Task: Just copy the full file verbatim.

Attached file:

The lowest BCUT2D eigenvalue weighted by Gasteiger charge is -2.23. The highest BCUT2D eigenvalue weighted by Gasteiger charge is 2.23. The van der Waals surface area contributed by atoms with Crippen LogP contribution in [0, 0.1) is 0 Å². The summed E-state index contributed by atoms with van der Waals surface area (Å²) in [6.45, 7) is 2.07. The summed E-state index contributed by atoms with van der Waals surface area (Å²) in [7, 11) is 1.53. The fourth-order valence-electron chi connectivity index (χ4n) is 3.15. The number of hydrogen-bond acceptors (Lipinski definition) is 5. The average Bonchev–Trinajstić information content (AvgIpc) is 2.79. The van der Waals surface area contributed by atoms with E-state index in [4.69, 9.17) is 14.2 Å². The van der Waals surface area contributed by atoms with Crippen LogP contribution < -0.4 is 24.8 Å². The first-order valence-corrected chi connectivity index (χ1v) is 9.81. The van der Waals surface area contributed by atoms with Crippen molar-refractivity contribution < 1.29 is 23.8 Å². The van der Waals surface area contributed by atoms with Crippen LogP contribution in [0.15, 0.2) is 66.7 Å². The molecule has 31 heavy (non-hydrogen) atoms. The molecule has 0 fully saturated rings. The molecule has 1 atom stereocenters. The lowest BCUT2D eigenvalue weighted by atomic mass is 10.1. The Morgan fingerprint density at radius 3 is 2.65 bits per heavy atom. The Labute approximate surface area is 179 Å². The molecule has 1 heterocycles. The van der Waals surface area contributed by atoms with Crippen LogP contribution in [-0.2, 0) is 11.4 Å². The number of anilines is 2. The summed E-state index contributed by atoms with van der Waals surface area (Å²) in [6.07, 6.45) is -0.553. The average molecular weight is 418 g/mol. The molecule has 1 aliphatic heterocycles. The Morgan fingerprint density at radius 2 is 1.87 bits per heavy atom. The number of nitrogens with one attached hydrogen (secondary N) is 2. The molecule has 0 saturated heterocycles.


The lowest BCUT2D eigenvalue weighted by Gasteiger charge is -2.23. The highest BCUT2D eigenvalue weighted by Gasteiger charge is 2.23. The van der Waals surface area contributed by atoms with Crippen LogP contribution in [0, 0.1) is 0 Å². The summed E-state index contributed by atoms with van der Waals surface area (Å²) in [6.45, 7) is 2.07. The summed E-state index contributed by atoms with van der Waals surface area (Å²) in [7, 11) is 1.53. The fourth-order valence-electron chi connectivity index (χ4n) is 3.15. The number of hydrogen-bond acceptors (Lipinski definition) is 5. The average Bonchev–Trinajstić information content (AvgIpc) is 2.79. The van der Waals surface area contributed by atoms with E-state index in [4.69, 9.17) is 14.2 Å². The van der Waals surface area contributed by atoms with Crippen LogP contribution < -0.4 is 24.8 Å². The first-order valence-corrected chi connectivity index (χ1v) is 9.81. The van der Waals surface area contributed by atoms with Crippen molar-refractivity contribution < 1.29 is 23.8 Å². The van der Waals surface area contributed by atoms with Crippen LogP contribution in [0.15, 0.2) is 66.7 Å². The molecule has 31 heavy (non-hydrogen) atoms. The molecule has 0 fully saturated rings. The molecule has 1 atom stereocenters. The lowest BCUT2D eigenvalue weighted by atomic mass is 10.1. The Morgan fingerprint density at radius 3 is 2.65 bits per heavy atom. The Labute approximate surface area is 179 Å². The molecule has 1 heterocycles. The van der Waals surface area contributed by atoms with Crippen LogP contribution in [-0.2, 0) is 11.4 Å². The number of anilines is 2. The summed E-state index contributed by atoms with van der Waals surface area (Å²) in [6.07, 6.45) is -0.553. The average molecular weight is 418 g/mol. The molecule has 1 aliphatic heterocycles. The Morgan fingerprint density at radius 2 is 1.87 bits per heavy atom. The number of nitrogens with one attached hydrogen (secondary N) is 2. The molecule has 0 saturated heterocycles.